The alternate COVID-19 housing site at the Four Points by Sheraton hotel in downtown Peoria has quietly reopened in time for winter.
Adam Duvall is the housing navigator for Advocates for Access. He's subcontracted with the Heart of Illinois Continuum of Care to manage referrals to the site that reopened last month after a summer lull in COVID-19 cases.
"I could be living somewhere where my immediate family might have underlying health conditions," Duvall said. "If I was exposed or positive, I would be able to go to Four Points."
The hotel first opened as an alternate housing site back in April. Duvall stressed the hotel is not an alternate shelter for those experiencing housing insecurity in Peoria County, but it may house at-risk clients from shelters.
"This is strictly for COVID-19 positive or exposed. There is some vulnerability, people who were in a shelter where there may be an outbreak, and they need relief," Duvall said. "But the maximum stay is 14 days."
During the last wave, food for those in isolation was provided by the hotel's restaurant. But Gov. JB Pritzker's Tier 3 mitigations led to its shutdown. That means the Salvation Army is now providing meals for those in isolation in the hotel.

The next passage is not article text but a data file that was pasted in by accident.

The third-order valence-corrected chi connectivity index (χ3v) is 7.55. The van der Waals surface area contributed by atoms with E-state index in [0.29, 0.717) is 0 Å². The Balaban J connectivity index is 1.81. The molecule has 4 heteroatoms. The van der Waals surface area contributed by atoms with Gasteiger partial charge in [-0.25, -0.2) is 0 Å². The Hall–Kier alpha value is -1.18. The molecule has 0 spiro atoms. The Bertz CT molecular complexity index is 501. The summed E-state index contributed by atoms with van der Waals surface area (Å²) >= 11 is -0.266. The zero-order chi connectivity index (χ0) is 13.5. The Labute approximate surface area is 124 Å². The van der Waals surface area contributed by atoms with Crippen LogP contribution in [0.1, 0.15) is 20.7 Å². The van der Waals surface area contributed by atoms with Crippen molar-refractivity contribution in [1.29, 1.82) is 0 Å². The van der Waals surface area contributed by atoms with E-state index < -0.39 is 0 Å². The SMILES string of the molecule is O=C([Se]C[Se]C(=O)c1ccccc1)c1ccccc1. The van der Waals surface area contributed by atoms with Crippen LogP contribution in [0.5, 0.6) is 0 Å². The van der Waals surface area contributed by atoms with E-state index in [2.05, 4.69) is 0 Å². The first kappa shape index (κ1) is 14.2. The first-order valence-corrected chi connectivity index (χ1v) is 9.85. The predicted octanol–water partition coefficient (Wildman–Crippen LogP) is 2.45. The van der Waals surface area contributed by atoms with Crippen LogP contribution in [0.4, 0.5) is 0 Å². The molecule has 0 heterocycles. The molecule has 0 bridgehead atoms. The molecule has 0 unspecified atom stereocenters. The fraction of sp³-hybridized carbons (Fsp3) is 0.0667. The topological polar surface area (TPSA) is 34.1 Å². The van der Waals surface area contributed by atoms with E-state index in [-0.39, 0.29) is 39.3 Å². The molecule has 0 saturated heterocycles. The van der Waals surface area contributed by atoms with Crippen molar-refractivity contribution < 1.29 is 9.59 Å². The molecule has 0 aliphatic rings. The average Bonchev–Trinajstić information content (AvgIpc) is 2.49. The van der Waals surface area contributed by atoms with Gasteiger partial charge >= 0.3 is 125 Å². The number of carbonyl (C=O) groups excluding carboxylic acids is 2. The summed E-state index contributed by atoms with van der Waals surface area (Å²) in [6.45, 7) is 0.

"The Salvation Army, like always, stepped up to the plate and really knocked it out of the park with their food service, and really working together with us, the Continuum of Care, United Way, and Peoria City/County Health Department," said Duvall.
Currently, the Continuum of Care's Kate Green said only one person affected by COVID is temporarily housed at Four Points, but Duvall said there is space to accommodate more as needed.
Duvall said the only physical contact clients have during their two weeks of isolation are check-ins with the Heartland Health Services medical director, Dr. Gregg Stoner.
"I have a hard time imagining how hard it may be for some of those folks in isolation in a hotel--and they can't leave," he said.
People in need of a place to isolate due to COVID-19 exposure or illness within Peoria County are referred through various agencies or shelters.
Duvall said he also receives calls from those seeking assistance in Tazewell, Woodford, and Fulton counties, but they can't be housed at Four Points due to the county-specific structuring of the grant that funds that site. He advises people in those communities to call their county health department for more information on alternate housing resources.
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